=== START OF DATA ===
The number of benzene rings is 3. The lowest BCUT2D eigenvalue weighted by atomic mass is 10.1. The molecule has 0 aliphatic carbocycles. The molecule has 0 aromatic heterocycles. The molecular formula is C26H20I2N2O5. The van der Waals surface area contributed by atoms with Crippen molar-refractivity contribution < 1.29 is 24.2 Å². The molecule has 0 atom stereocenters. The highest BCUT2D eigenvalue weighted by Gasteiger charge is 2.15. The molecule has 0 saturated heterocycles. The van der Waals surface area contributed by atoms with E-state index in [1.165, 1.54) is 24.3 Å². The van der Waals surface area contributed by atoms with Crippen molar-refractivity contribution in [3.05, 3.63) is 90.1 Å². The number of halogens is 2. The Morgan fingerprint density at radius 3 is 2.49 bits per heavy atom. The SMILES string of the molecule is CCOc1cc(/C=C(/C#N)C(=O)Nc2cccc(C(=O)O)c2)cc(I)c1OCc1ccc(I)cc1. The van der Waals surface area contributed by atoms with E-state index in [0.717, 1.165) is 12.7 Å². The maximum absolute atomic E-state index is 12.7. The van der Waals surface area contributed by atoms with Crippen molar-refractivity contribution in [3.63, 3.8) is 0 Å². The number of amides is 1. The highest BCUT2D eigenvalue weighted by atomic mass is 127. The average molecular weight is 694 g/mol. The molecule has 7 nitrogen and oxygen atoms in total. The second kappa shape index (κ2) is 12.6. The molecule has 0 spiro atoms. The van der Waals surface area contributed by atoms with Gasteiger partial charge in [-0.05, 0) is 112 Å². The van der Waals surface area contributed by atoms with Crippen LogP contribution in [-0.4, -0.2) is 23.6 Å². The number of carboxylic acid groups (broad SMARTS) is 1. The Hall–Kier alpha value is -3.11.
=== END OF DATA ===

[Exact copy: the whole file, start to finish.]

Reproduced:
The number of benzene rings is 3. The lowest BCUT2D eigenvalue weighted by atomic mass is 10.1. The molecule has 0 aliphatic carbocycles. The molecule has 0 aromatic heterocycles. The molecular formula is C26H20I2N2O5. The van der Waals surface area contributed by atoms with Crippen molar-refractivity contribution < 1.29 is 24.2 Å². The molecule has 0 atom stereocenters. The highest BCUT2D eigenvalue weighted by Gasteiger charge is 2.15. The molecule has 0 saturated heterocycles. The van der Waals surface area contributed by atoms with E-state index in [1.165, 1.54) is 24.3 Å². The van der Waals surface area contributed by atoms with Crippen molar-refractivity contribution in [3.05, 3.63) is 90.1 Å². The number of halogens is 2. The Morgan fingerprint density at radius 3 is 2.49 bits per heavy atom. The SMILES string of the molecule is CCOc1cc(/C=C(/C#N)C(=O)Nc2cccc(C(=O)O)c2)cc(I)c1OCc1ccc(I)cc1. The van der Waals surface area contributed by atoms with E-state index in [0.717, 1.165) is 12.7 Å². The maximum absolute atomic E-state index is 12.7. The van der Waals surface area contributed by atoms with Crippen molar-refractivity contribution in [3.63, 3.8) is 0 Å². The number of amides is 1. The highest BCUT2D eigenvalue weighted by atomic mass is 127. The average molecular weight is 694 g/mol. The molecule has 7 nitrogen and oxygen atoms in total. The second kappa shape index (κ2) is 12.6. The molecule has 0 spiro atoms. The van der Waals surface area contributed by atoms with Gasteiger partial charge in [-0.05, 0) is 112 Å². The van der Waals surface area contributed by atoms with Crippen LogP contribution in [-0.4, -0.2) is 23.6 Å². The number of carboxylic acid groups (broad SMARTS) is 1. The Hall–Kier alpha value is -3.11.